JERUSALEM — The extreme complexity and sensitivity of Christians’ situation in the Holy Land was recently brought to light by a Sept. 8-14 institutional and cultural trip promoted by the Philos Project, of which the Register took part.

The program — which included visits and meetings in Jerusalem, Bethlehem, Nazareth, Magdala, Jifna, Haifa and Jish — enabled an encounter with the very different local realities composing the pluralistic landscape of Israel, beyond the Manichean perceptions of Jewish-Muslim divisions that dominate in most media and political debates courtesy of the decades-old conflict there between Israelis and Palestinians.

In this predominantly Judeo-Muslim context, the Christians of the Holy Land — who are often forgotten in this crisis, as they are ignored by worldwide media, and whose number has been reduced to an alarming level — struggle every day for their own religious identity.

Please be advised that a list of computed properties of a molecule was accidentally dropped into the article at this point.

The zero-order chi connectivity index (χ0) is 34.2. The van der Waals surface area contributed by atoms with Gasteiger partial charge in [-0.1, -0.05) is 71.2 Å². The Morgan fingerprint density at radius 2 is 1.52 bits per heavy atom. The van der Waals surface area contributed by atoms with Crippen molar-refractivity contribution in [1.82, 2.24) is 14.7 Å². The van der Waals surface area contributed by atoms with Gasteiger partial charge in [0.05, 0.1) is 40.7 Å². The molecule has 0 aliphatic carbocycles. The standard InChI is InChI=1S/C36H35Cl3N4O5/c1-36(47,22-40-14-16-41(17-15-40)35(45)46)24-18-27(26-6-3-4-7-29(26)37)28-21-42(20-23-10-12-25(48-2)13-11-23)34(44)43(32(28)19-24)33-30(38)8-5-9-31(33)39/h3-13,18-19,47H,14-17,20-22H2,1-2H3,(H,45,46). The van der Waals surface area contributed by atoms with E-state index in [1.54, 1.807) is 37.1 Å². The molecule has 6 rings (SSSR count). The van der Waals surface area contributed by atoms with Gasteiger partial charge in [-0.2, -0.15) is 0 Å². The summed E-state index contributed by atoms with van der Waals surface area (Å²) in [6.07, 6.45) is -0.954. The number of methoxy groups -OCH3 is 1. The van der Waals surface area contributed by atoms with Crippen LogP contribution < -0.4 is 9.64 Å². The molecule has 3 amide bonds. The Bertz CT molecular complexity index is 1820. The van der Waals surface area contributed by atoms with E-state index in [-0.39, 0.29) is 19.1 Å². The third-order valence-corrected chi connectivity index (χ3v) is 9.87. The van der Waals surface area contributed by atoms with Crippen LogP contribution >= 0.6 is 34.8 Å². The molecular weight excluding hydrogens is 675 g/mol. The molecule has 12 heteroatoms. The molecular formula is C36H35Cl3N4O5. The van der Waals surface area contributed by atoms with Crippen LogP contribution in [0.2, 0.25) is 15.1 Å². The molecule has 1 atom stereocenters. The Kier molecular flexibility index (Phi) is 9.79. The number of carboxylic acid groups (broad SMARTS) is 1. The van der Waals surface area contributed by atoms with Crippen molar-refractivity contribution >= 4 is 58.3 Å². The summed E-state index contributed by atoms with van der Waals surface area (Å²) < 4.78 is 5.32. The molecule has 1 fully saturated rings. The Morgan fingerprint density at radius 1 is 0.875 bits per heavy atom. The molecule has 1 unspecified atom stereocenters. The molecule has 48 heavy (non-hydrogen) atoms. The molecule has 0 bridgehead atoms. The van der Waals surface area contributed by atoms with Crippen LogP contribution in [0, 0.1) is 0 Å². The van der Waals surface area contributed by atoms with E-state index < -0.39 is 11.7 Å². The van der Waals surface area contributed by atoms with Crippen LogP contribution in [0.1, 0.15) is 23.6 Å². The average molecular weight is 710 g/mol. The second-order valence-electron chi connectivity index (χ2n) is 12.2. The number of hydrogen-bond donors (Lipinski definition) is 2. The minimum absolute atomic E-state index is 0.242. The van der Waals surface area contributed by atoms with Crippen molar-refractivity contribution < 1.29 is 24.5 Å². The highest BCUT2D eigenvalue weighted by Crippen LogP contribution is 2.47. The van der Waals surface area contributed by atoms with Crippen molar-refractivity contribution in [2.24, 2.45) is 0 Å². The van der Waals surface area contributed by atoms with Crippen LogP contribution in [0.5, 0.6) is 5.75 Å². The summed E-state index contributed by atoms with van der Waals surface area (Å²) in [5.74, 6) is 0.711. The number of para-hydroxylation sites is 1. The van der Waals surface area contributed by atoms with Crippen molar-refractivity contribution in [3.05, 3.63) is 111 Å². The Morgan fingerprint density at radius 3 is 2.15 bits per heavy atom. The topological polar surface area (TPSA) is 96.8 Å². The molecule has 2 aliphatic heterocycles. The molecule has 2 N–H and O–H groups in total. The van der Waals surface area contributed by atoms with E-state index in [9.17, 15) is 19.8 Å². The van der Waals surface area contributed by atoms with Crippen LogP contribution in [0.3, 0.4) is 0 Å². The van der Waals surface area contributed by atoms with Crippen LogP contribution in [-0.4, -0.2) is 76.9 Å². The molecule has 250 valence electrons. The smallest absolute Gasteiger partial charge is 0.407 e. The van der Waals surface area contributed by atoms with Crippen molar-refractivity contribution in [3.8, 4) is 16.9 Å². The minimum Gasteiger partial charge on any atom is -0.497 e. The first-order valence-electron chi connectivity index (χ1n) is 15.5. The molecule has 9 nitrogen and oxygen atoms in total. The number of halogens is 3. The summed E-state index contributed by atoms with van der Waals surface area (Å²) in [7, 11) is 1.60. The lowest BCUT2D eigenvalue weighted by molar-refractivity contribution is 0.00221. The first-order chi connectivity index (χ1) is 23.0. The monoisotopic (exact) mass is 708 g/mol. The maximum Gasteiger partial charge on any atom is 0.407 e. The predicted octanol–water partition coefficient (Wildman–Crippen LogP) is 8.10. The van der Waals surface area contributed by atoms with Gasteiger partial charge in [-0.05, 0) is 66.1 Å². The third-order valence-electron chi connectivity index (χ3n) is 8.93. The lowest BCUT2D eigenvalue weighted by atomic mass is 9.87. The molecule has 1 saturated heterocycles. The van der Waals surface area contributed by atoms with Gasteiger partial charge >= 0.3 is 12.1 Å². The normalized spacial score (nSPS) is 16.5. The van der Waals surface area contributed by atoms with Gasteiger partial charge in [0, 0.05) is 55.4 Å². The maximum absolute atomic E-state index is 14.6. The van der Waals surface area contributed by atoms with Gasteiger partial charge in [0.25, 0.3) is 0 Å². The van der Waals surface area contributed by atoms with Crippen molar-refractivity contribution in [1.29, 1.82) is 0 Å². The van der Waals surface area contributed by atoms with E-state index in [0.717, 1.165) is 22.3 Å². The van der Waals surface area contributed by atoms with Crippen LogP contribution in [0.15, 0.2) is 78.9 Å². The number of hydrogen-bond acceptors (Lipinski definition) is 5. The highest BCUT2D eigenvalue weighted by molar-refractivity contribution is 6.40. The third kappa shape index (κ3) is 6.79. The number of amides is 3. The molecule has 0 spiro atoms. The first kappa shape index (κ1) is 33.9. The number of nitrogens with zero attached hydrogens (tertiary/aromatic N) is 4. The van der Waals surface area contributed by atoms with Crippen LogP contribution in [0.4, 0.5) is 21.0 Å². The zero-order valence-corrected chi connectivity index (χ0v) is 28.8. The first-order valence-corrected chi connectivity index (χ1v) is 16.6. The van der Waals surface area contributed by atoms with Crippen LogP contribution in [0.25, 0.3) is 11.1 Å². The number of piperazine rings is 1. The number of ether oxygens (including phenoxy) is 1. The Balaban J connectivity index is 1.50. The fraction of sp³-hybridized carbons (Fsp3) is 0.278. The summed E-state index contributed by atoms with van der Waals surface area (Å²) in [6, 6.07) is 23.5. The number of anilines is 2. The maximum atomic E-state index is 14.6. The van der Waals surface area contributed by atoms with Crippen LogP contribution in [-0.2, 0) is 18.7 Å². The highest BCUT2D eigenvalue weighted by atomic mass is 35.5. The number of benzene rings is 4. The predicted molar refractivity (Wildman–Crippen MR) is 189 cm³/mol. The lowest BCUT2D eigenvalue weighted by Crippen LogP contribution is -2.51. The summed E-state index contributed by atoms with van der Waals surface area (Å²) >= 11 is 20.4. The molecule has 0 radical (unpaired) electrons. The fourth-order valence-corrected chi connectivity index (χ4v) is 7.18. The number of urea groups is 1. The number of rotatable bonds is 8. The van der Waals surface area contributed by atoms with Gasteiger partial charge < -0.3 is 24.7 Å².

“Many people just don’t know that there are Christians in the Holy Land; Christians who fight and suffer to survive and to stay here,” Father Johny Bahbah, a parish priest in the Diocese of Jifna — a village mentioned in the Bible that used to be predominantly Christian — told the Register. “For most people nowadays, Palestine refers to Arabs, who can only be Muslims.”

In a context where it is almost impossible for local Christians to unite politically, the Philos Project organization is seeking to foster a "positive Christian engagement” in the Holy Land (and in the rest of the Middle East), notably through the creation of effective bonds between Western Christians and local activists striving to promote peace on the ground.

 

Dwindling Presence

Christians in the Holy Land, located between the Jordan River and the Mediterranean Sea, make up approximately 2% of the population, or roughly 400,000 people. A 2012 statistical survey published by the Latin Patriarchate of Jerusalem showed that there were about 130,000 in Israel and 50,000 in the Palestinian territories and in Gaza, with another 200,000 living in Jordan.